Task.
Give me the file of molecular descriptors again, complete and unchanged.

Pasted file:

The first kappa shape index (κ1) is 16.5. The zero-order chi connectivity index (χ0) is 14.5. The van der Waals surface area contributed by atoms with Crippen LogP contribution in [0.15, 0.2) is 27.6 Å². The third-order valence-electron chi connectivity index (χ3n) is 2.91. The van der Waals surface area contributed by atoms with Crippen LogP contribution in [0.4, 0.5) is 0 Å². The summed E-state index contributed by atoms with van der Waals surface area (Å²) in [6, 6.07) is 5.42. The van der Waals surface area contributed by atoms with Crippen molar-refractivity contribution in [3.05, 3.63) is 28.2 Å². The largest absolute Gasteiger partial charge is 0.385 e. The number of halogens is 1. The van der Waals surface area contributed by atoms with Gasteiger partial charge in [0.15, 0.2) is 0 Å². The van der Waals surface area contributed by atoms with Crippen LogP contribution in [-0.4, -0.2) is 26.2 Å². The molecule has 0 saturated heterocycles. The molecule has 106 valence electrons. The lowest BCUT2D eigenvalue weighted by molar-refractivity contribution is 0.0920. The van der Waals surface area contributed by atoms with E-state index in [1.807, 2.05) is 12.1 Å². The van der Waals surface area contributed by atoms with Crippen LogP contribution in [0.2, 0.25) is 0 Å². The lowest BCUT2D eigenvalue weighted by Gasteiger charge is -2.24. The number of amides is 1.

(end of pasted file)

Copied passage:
The first kappa shape index (κ1) is 16.5. The zero-order chi connectivity index (χ0) is 14.5. The van der Waals surface area contributed by atoms with Crippen LogP contribution in [0.15, 0.2) is 27.6 Å². The third-order valence-electron chi connectivity index (χ3n) is 2.91. The van der Waals surface area contributed by atoms with Crippen LogP contribution in [0.4, 0.5) is 0 Å². The summed E-state index contributed by atoms with van der Waals surface area (Å²) in [6, 6.07) is 5.42. The van der Waals surface area contributed by atoms with Crippen molar-refractivity contribution in [3.05, 3.63) is 28.2 Å². The largest absolute Gasteiger partial charge is 0.385 e. The number of halogens is 1. The van der Waals surface area contributed by atoms with Gasteiger partial charge in [0.15, 0.2) is 0 Å². The van der Waals surface area contributed by atoms with Crippen LogP contribution in [-0.4, -0.2) is 26.2 Å². The molecule has 0 saturated heterocycles. The molecule has 106 valence electrons. The lowest BCUT2D eigenvalue weighted by molar-refractivity contribution is 0.0920. The van der Waals surface area contributed by atoms with E-state index in [1.807, 2.05) is 12.1 Å². The van der Waals surface area contributed by atoms with Crippen LogP contribution in [0.2, 0.25) is 0 Å². The lowest BCUT2D eigenvalue weighted by Gasteiger charge is -2.24. The number of amides is 1.